|L.A. Herald in|
A 1909 article on his retirement from office in the L.A. Herald was important enough news to hit the front page. The article spoke of "traveling the country", which probably helped him in his run for president of the National Association of Life Underwriters (NALU) later that year.
At the 1909 NALU convention in Louisville, the delegates elected John to be the president for 1910. John engaged in considerably more travel, criss-crossing the U.S. that year, giving addresses to conventions where he urged for better state underwriting laws to protect consumers from "get-rich quick" schemers.
Life's fortunes were going well on the home front, too, as the family had recently (in 1906) moved into a new, large, airy, house at 1801 Budlong. Living there were wife Ina May (1868-1922), children Wayne (1896-1989), Wentworth (b. 1901), and Dorothy (b. 1904), as well as a live-in servant. Son William came later in 1910.
|The Whittington Residence in 1909 (including the dog)|
(That may be Dorothy on the porch)
|John in 1910|
(portrait by Marceau)
By 1922, John had departed for New York, as a partner in investments with local entrepreneur Garson J. Kahn. Known as Whittington & Kahn, Investment Specialists, they disappear from the street directory by 1925. Meanwhile both Ina and her mother Mattie die in 1922. Youngest son William was just twelve. John remains out of the public record until his death in 1943, when he is interred next to Ina and Mattie.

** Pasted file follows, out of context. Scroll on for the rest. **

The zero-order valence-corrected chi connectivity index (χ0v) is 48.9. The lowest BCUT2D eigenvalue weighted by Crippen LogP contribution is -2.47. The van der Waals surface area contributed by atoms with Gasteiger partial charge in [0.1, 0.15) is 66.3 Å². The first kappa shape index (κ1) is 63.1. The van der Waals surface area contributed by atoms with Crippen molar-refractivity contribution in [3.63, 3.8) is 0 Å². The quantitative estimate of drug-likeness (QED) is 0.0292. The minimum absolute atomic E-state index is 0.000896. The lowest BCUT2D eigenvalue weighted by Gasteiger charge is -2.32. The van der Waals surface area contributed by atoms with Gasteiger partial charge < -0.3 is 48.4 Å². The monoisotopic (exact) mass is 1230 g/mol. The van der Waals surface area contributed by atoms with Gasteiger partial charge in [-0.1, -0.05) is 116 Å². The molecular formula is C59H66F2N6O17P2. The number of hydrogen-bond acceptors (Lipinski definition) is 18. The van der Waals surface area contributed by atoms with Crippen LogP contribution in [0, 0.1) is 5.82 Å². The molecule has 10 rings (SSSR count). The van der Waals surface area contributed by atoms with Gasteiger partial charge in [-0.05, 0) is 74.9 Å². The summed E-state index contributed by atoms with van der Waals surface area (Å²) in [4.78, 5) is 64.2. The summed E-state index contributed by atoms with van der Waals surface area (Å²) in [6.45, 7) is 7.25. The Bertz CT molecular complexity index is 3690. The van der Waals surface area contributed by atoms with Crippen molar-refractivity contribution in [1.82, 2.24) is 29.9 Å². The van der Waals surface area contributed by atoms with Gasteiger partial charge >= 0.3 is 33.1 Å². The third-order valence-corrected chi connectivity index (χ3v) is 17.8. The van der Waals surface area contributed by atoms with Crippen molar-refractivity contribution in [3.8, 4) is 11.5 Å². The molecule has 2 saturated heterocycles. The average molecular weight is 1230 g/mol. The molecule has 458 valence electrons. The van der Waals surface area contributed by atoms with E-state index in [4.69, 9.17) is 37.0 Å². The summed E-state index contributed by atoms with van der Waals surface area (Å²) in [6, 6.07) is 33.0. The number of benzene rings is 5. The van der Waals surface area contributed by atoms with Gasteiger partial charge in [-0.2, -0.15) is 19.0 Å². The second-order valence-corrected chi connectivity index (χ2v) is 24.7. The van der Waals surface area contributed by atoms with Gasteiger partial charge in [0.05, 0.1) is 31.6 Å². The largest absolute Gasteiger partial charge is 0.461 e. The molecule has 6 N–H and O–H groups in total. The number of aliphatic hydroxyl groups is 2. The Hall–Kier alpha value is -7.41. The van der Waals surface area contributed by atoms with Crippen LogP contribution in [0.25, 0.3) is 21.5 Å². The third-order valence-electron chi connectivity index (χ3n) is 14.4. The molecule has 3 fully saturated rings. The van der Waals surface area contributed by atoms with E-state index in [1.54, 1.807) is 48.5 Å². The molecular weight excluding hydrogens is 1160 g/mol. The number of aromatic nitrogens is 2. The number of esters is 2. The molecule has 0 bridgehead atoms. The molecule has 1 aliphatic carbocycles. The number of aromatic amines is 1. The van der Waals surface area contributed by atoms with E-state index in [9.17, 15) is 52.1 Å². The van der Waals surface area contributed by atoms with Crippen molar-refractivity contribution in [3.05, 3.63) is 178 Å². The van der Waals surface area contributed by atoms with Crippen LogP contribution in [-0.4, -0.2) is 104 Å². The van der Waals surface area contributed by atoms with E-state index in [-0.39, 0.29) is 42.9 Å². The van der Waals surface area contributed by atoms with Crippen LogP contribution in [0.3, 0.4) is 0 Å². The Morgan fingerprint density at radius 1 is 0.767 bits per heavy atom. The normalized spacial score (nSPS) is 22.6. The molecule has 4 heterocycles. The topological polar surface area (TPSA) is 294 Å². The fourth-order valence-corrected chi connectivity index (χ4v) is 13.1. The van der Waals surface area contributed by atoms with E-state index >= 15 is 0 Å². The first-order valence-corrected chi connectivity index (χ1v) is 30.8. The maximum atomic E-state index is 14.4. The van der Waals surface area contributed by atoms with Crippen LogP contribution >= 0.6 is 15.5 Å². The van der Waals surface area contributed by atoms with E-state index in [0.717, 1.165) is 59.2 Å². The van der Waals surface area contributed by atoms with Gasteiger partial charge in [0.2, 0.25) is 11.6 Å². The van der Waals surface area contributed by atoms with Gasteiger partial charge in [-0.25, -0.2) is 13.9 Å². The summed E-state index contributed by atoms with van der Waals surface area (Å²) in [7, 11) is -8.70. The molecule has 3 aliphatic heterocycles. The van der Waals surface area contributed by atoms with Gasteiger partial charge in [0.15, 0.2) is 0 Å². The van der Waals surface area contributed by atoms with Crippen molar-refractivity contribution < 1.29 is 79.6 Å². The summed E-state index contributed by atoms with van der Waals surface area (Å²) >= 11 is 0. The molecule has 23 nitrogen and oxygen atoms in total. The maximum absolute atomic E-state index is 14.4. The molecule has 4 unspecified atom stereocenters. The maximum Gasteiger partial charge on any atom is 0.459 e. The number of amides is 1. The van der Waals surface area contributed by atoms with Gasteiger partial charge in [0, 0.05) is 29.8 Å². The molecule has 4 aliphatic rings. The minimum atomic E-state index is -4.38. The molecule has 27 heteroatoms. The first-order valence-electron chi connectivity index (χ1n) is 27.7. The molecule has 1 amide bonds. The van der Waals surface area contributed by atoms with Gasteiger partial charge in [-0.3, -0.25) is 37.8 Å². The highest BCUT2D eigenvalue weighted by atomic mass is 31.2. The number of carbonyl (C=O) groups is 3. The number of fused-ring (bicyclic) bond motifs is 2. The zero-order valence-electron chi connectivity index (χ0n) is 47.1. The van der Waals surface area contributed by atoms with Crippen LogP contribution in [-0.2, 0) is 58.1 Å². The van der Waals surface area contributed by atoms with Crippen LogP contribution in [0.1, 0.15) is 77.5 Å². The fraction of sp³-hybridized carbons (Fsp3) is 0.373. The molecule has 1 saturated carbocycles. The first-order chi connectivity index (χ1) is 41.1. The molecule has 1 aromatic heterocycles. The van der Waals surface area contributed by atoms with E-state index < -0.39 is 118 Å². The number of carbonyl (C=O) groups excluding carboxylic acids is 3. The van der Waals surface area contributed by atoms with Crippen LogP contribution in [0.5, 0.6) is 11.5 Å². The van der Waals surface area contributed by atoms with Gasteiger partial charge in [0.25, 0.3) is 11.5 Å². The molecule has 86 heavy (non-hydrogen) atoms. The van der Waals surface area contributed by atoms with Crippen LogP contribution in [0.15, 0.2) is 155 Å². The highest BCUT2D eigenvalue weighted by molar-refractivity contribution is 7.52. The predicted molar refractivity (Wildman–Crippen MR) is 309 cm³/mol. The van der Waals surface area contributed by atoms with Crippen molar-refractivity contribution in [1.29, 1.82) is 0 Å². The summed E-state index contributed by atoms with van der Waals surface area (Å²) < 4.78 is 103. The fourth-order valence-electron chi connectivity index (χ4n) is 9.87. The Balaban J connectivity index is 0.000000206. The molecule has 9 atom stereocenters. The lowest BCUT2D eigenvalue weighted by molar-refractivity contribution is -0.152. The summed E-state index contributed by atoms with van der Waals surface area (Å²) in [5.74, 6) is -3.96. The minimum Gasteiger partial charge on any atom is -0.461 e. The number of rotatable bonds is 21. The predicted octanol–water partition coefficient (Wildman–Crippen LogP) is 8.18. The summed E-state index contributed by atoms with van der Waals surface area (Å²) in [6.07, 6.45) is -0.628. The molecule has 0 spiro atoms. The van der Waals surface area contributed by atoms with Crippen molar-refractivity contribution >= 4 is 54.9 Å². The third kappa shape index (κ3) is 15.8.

In 1920 the house is shown as being rented to an iron works engineer. The census for the neighborhood shows many other houses in the neighborhood as now being rented. By 1926 the property has suffered a common fate to large, older properties. The front yard now has six additional apartments in two buildings, while the main house has been segmented into two apartments. In the 1909 photo the door on the left is the entry for one, while the large awning out front shelters the door for the other. All the housing is rented according to the 1930 census, with three separate families living in the north half of the main house.
|2801 Budlong in its new configuration (1926 and later)|
In the beginning Wayne and Louise rented a place at 3845 Wisconsin, living in part of the building. By the late 1930's they had remodeled, employed 20+ employees, becoming the largest photography studio in Southern California. Brother William was recorded as working at the studio in 1936.
|Dick Whittington Studio in the 1930's|
(Ebay via skyscraperpage forum)
And the house? It's still there, albeit hidden behind the six apartments which remain out front. Judging from the Google Maps view below, it's a real standout.
|The neighborhood today.|